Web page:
Jewish resources to occupy your family during social distancing – part 24

By Reporter staff

A variety of Jewish groups are offering online resources – educational and recreational – for those who are not allowed out of the house. Below is a sampling of those. The Reporter will publish additional listings as they become available. 

  • The Jewish Museum of Florida-FIU will hold the virtual program “Black Lives in a Jewish Context.” Professor Tudor Parfitt will talk about his book “Hybrid Hate: Conflations of Anti-Black Racism and Anti-Semitism from the Renaissance to the Third Reich.” The event will take place on Monday, November 9, from 7-8:30 pm. For more information or to register, visit
  • Kane Street Synagogue presents a free virtual book launch to celebrate publication of Julia Mayer’s “Painting Resilience: The Life and Art of Fred Terna.” Mayer’s book is the first full-length biography of the 97-year-old Holocaust survivor and artist. To register for the event, visit /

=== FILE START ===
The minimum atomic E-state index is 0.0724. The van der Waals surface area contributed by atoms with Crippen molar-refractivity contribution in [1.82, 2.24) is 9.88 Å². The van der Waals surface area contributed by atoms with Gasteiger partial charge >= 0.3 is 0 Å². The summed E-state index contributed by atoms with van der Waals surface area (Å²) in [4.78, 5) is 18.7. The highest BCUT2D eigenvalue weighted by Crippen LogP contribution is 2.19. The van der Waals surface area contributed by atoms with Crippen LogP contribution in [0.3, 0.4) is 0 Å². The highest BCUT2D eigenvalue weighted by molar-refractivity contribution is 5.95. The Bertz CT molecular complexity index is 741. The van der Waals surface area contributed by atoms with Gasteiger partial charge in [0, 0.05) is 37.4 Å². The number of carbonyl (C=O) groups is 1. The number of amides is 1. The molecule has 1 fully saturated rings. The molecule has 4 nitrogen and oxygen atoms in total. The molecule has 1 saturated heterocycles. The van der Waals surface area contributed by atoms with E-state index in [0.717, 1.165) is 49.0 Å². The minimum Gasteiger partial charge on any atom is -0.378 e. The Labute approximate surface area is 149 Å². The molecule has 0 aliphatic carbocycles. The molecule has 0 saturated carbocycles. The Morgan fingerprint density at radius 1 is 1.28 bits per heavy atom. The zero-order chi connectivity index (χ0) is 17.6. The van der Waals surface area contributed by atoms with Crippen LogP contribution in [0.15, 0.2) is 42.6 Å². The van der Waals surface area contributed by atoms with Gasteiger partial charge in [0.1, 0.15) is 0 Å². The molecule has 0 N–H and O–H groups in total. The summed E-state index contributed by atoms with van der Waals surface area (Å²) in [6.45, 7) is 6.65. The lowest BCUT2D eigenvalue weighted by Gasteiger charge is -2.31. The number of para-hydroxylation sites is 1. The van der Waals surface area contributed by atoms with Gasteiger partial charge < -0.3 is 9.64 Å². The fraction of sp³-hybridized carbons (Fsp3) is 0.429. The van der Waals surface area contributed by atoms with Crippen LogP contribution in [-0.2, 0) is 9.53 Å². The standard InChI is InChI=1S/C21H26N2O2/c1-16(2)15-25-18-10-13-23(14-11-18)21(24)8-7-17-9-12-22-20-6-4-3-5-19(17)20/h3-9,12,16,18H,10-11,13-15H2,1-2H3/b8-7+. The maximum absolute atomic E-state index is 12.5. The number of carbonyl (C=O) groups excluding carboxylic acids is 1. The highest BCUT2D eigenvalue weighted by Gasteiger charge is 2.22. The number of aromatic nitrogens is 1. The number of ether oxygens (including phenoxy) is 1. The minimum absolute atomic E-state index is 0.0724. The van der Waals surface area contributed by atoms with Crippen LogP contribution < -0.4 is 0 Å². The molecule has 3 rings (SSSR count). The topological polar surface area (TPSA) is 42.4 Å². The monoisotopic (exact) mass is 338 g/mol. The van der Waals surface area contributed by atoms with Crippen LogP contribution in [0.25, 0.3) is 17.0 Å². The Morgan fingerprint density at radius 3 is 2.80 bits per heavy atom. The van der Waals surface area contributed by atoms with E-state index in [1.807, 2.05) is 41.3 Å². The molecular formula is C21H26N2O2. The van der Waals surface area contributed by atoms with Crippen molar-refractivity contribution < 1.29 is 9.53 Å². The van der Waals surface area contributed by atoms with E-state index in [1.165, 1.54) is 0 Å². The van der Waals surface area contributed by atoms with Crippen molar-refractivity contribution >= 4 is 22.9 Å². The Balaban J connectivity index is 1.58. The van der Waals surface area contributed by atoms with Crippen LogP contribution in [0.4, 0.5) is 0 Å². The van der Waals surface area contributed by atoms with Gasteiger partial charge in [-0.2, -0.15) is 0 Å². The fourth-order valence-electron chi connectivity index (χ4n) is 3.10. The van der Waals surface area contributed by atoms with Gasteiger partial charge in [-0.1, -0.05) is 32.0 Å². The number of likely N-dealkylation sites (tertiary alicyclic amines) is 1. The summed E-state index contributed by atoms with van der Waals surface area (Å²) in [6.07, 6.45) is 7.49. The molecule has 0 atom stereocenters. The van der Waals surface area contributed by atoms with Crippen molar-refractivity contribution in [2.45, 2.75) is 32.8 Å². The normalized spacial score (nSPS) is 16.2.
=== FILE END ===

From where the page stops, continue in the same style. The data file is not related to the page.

• Those Who Were There: Voices from the Holocaust is a podcast dedicated that shares the history of the Holocaust through the testimonies of survivors and witnesses. Season Two of the series is a joint production between the Fortunoff Video Archive and the Museum of Jewish Heritage – A Living Memorial to the Holocaust. For more information or to listen to the podcasts, visit
  • OHR Torah Stone offers weekly “Torah for our Time” lectures at noon on Wednesdays. For information about each weeks instructors, topics and Zoom information, visit
  • The Cantors Assembly, in partnership with Milken Archive of Jewish Music and the Lowell Milken Fund for American Jewish Music, presents “Cantors on Record.” The program will feature live interviews with the artists and the music they recorded, along with archival photos. For more information or to register for programs, visit